Freedman’s Favorite Super Bowl 53 Passing Prop Bet: Will a Non-Quarterback Throw a Touchdown?

Freedman’s Favorite Super Bowl 53 Passing Prop Bet: Will a Non-Quarterback Throw a Touchdown? article feature image
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John David Mercer-USA TODAY Sports. Pictured: Julian Edelman

  • Matthew Freedman continues his series featuring one of his favorite prop bets for each day of 2019.
  • He looks to Super Bowl 53 and highlights his favorite passing prop bet for the big game on whether a non-quarterback will get a passing touchdown.

Each day, I publish at least one quick-n’-dirty piece highlighting a favorite prop of mine.

For more information on my research process and the resources I use, see the master list of my 2019 prop bets.

2019 Year-to-Date Record

20-18-3, +9.34 Units

  • Golf: 2-3-1, -0.70 Units
  • NFL: 5-5-0, +6.83 Units
  • NBA: 7-6-0, +0.50 Units
  • NHL: 6-3-2, +3.71 Units
  • NCAAF: 0-1-0. -1.0 Units

Freedman’s Favorite Super Bowl 53 Passing Prop Bet: Will a Non-Quarterback Throw a Touchdown?

  • Yes: +250
  • No: -400

As the big game approaches, a new wave of special props has been released, and some of them are wonderfully exploitable.

Of that group, this is one of my favorites.

Last year in Super Bowl 52, we saw Eagles tight end Trey Burton throw a touchdown on the famous Philly Special. And in the NFC Championship we saw Rams punter Johnny Hekker complete a key 12-yard pass on a fake punt.

Because of these plays, and also because people tend to have the perception that in the Super Bowl teams empty their bag of trick plays because it’s the end of the season, this line is off.

I think there’s very little chance that we see a non-quarterback throw a touchdown pass in Super Bowl 53 (Feb. 3, 6:30 p.m. ET, CBS).

This year (including the playoffs), there have been 873 passing touchdowns in 266 games. Just 13 of those (1.5%) were thrown by a non-quarterback.

Two of those were thrown by wide receiver Odell Beckham Jr., as the Giants looked for creative ways to keep the mercurial player involved in the offense — and satisfied in general.

And three were thrown by wide receivers for the Dolphins, who often had to resort to trickery to generate any sort of offense.

In fact, most of the non-quarterback passing touchdowns this year were generated by teams with below-average quarterbacks, and that makes sense. If a team is weak at quarterback, it has less to lose by taking the ball out of the quarterback’s hands and letting someone else throw it on a trick play.

But non-quarterback passing touchdowns are generally rare, and the Patriots and Rams are certainly not weak at quarterback with Tom Brady and Jared Goff.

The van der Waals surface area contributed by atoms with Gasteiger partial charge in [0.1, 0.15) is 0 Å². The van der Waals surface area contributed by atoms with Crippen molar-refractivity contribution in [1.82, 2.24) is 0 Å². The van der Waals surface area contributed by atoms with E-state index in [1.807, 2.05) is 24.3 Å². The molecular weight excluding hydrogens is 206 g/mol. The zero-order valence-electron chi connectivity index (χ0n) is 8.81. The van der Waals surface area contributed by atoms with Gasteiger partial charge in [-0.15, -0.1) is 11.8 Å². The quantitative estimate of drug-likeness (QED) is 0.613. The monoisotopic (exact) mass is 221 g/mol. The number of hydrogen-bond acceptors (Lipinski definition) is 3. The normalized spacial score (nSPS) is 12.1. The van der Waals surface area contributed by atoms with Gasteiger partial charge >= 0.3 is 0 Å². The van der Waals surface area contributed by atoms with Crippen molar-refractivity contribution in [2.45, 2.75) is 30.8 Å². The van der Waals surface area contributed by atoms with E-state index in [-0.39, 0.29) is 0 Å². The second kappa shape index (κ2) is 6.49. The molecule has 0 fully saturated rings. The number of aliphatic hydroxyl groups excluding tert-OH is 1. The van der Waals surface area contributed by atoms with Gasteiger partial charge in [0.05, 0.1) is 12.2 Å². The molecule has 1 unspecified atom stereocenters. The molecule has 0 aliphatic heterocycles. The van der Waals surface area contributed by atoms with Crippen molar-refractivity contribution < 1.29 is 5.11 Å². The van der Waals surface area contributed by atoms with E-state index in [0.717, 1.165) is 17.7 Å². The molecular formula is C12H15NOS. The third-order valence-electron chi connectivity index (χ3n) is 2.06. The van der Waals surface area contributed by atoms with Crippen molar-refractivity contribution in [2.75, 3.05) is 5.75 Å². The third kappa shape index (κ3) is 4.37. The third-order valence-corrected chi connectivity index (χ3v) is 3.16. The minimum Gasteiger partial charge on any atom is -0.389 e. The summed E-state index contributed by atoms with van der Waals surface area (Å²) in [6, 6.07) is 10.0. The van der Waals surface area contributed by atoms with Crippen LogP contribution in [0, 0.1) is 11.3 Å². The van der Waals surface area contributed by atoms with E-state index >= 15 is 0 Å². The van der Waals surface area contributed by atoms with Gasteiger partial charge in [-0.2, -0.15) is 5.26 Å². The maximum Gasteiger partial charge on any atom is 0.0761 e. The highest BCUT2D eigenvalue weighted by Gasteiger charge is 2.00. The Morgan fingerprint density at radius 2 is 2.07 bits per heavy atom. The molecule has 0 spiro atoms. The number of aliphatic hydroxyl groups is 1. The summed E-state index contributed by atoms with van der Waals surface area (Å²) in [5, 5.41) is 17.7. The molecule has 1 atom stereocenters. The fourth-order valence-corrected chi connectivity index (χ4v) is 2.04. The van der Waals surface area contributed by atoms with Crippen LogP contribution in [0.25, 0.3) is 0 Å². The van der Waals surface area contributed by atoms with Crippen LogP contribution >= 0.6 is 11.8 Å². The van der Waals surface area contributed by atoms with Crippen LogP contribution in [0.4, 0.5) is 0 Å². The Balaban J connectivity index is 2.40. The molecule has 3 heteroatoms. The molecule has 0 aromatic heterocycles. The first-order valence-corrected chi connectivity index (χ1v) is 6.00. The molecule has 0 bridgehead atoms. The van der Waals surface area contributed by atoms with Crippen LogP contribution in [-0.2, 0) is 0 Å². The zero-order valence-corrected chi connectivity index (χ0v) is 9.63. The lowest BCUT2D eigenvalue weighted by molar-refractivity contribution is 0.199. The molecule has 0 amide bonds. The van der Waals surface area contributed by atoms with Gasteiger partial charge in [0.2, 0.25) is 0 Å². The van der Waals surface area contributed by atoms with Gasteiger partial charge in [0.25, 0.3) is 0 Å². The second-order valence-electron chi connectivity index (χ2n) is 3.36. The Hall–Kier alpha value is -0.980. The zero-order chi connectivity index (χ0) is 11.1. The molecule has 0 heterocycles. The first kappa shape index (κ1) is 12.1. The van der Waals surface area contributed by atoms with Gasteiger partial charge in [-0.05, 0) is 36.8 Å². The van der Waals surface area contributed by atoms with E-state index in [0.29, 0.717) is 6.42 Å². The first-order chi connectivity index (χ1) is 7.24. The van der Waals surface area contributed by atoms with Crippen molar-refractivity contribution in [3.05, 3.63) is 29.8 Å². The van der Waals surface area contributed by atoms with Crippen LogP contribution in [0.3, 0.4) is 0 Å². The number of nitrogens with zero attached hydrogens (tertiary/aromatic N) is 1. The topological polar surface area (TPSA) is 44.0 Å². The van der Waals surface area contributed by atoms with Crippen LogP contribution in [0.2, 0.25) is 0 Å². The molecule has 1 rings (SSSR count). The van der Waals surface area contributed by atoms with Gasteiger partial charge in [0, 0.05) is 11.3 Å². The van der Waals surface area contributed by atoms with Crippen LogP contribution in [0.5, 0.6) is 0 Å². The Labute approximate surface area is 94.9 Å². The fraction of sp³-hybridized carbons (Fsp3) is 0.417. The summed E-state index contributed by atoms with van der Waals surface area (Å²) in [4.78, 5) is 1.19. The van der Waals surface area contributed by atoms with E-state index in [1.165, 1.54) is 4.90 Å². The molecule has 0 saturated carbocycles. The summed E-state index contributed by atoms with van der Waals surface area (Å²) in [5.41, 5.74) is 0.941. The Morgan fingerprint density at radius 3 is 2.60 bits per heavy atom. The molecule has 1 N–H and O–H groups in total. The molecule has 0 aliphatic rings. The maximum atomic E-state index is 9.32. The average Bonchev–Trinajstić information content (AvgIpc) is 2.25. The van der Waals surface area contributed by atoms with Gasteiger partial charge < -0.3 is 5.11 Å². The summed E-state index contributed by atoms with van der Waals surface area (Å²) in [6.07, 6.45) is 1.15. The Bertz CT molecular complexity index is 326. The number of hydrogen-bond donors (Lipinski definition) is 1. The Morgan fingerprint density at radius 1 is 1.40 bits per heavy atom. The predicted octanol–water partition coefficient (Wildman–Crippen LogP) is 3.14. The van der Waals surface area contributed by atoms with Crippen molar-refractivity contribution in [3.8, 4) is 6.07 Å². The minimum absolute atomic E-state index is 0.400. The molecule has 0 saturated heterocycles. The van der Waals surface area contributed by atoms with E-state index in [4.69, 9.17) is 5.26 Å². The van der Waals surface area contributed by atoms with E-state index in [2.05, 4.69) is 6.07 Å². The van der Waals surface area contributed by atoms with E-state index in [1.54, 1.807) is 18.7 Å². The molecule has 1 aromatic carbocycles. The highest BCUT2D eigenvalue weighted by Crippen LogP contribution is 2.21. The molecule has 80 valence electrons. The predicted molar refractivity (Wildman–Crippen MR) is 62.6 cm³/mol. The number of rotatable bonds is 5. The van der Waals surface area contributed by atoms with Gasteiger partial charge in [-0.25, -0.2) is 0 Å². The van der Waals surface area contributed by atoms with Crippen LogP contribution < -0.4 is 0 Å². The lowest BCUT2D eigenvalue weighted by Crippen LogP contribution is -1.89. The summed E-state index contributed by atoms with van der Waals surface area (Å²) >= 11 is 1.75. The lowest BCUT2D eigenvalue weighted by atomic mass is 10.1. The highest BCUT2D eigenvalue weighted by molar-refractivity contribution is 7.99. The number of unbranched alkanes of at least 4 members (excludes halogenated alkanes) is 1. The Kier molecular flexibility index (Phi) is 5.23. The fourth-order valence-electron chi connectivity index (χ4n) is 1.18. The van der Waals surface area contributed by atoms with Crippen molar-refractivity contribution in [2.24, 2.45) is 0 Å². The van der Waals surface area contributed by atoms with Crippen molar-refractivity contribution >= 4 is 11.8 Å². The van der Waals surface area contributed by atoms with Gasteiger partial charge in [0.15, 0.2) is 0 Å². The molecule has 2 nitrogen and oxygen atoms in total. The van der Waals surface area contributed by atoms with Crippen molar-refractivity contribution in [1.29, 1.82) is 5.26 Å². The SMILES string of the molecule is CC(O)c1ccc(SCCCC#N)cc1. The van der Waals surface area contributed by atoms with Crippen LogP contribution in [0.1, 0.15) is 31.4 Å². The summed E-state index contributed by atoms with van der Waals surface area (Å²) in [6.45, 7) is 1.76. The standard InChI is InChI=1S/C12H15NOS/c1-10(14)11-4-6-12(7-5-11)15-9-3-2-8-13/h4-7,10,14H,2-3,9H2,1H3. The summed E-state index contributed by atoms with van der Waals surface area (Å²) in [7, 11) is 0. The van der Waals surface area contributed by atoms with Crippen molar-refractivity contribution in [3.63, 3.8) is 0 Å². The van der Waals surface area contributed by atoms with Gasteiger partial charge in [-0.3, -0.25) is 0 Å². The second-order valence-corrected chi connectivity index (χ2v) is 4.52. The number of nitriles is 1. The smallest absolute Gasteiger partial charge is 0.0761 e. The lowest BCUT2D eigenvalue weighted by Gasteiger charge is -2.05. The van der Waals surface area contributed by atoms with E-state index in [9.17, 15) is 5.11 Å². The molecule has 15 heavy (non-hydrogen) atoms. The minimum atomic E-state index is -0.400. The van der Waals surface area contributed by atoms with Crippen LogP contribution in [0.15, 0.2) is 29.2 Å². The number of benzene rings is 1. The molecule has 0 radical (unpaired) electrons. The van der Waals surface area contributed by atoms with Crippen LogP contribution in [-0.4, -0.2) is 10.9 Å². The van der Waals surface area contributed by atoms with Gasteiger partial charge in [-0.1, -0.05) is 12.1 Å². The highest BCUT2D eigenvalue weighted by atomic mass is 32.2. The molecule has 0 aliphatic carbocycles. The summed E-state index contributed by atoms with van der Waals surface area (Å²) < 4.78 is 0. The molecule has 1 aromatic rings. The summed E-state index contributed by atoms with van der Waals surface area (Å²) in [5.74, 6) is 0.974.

Although head coaches Bill Belichick and Sean McVay are more than willing to call trick plays, that doesn’t mean we should expect to see someone other than Brady or Goff throw a touchdown.

This year (including playoffs), the Patriots have attempted 664 passes. Just two of them were by a non-quarterback (both came from wide receiver Julian Edelman). Five years ago, Edelman threw a 51-yard touchdown in a 35-31 win over the Ravens in the Divisional Round, so it’s not inconceivable for someone other than Brady to throw a postseason touchdown for the Pats.

But that’s Edelman’s only NFL passing touchdown, and for his career he’s attempted just four passes. A former college quarterback, Edelman will likely be the player to throw a touchdown for the Pats if someone other than Brady does it.

Over the past decade (including playoffs), just seven times have the Pats called for someone other than a quarterback to attempt a pass.

As for the Rams, as much hype as Hekker has gotten as a throwing threat, he’s attempted just eight passes over the past two years under McVay, completing five of them for 65 scoreless yards.

Last year wide receiver Cooper Kupp also attempted a pass (it was incomplete), and with all of the jet sweeps that the Rams run, it wouldn’t be surprising to see a wide receiver get a pass attempt in the Super Bowl.

But in 35 games, just nine passes have been thrown by non-quarterbacks for McVay’s Rams.

In the FantasyLabs Props Tool, we haven’t even bothered to project a non-quarterback for a pass attempt.

At -400 odds on “No,” there’s an implied probability of 80% that we will not see a non-quarterback passing touchdown. Given how infrequently these teams allow someone other than Brady or Goff to throw,  I’d expect not to see a non-quarterback passing touchdown at least 95% of the time, and that’s conservative. The true probability is probably more like 98.5%.

I bet this at -400. I’d probably bet it all the way to -1000.

The Pick: No (-400)

Freedman’s Super Bowl 53 Prop Bets

For more insight on Super Bowl props, use the FantasyLabs Props Tool to help you find the sportsbooks that offer the most value on player props. In the tool, we grade each prop on a 1-10 scale. Since Week 1, the props with a bet quality of at least eight have a 57.9% win rate.

Here are the Super Bowl 53 props I’ve written about so far.


Matthew Freedman is the Editor-in-Chief of FantasyLabs. He has a dog and sometimes a British accent. In Cedar Rapids, Iowa, he’s known only as The Labyrinthian.

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